"The idea of cross-disciplinary exchange seems to be catching on again. SEED, a NYC-based science magazine which pairs essays on genetics, geology, and history's most infamous math problems with knock-your-socks off design has partnered withThe Museum of Modern Art to host a salon aimed at sparking collaborations between designer, architects, and scientists.
'At the beginning the spheres can be quite separate,' MOMA's Curator for Architecture and Design, Paola Antonelli told Big Think. 'But when they discover each other and start talking the same language, it's really unstoppable.' One information architect offered solutions to help deliver accurate and readable data, a significant challenge to geneticists. Architects and scientists share an obsession with the building blocks of the world (and the universe), says Antonelli. 'Give them a push, and then they come together.'"
The quote above is from a recent Big Think article, The Beautiful Universe: A Convergence of Art and Science, that addresses a topic I've always been fond of: the dimension or discipline where art and science meet. For myself, that place has always been geometry. A mathematician operates and excels with numerical patterns, whereas the artist visualizes and utilizes actual patterns... in other words, a similar landscape described in two different languages. For the digital artist the two languages begin to meld into one via the fractal, and often by methodology, depending upon how the artist approaches the computer. Then again architecture, sculpture, and science are married through physics, inevitable matches. Archaeology and medical research are dependent upon physical pattern recognition... and the list goes on.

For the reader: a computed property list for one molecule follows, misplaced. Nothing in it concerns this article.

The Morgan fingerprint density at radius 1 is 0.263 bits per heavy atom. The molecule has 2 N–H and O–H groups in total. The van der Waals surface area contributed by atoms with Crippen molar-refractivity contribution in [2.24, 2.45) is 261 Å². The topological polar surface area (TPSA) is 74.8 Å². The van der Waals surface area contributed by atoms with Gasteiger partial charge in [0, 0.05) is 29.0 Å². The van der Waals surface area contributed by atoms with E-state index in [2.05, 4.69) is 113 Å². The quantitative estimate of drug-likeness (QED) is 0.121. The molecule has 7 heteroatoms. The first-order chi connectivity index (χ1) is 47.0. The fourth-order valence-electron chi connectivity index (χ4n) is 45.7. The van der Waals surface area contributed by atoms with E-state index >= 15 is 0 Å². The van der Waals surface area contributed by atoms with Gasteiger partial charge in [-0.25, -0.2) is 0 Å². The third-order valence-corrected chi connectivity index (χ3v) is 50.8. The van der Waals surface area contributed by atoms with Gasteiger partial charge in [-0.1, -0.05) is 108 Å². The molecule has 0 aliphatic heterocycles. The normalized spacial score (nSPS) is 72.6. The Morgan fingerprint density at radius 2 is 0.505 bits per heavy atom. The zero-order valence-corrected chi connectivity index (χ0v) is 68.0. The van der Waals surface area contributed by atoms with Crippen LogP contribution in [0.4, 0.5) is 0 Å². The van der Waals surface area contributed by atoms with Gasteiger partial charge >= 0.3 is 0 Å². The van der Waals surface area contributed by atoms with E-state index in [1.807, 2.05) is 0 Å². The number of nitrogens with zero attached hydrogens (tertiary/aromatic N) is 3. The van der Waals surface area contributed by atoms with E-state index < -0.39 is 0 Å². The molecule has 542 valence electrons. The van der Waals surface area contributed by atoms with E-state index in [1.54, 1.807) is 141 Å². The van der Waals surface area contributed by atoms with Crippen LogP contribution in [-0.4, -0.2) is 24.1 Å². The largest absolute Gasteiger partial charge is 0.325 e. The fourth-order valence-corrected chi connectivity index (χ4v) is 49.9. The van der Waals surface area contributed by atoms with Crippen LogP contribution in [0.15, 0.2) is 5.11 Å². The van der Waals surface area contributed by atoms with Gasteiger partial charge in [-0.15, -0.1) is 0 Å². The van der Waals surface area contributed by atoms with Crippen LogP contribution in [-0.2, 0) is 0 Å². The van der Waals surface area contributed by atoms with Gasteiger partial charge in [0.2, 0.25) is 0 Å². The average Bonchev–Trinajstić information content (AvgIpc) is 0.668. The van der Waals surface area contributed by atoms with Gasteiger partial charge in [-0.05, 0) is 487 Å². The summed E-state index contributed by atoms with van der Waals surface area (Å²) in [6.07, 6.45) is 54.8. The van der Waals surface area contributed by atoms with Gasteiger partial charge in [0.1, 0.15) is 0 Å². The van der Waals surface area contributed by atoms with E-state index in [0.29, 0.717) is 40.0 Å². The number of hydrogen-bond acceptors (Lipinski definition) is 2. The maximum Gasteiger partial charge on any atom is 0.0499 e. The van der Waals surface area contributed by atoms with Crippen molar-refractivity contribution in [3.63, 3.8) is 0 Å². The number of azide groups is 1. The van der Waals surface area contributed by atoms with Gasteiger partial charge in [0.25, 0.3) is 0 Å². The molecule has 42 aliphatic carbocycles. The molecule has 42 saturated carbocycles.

Perhaps, inside every artist is a scientist struggling to emerge, and inside every scientist is an artist following his or her own artistic muse. Art is a science, science is an art. The real question is, why would we ever think otherwise?
"When people ask me what I think about while I am creating, my answer is: I am dreaming of a new world, a new landscape, a new place no one has ever been to."
- Renata Spiazzi, via this MOCA page
The beautiful Julia Set that begins this post is by digital artist, Renata Spiazzi. I planned to do a post devoted to her work last year, but, in my usual haphazard way, this never came to pass. Sorry, Renata, it was nothing personal; just the chaotic reality that I call home.
Two of my favorite images by Renata are below... click on them for larger views.
For more of her amazing work, go to her website, and, for a MOCA article featuring Renata Spiazzi from last year, try here.
For a Digital Art Guild article on art and science, see The Art of Science by Annie Cavanagh.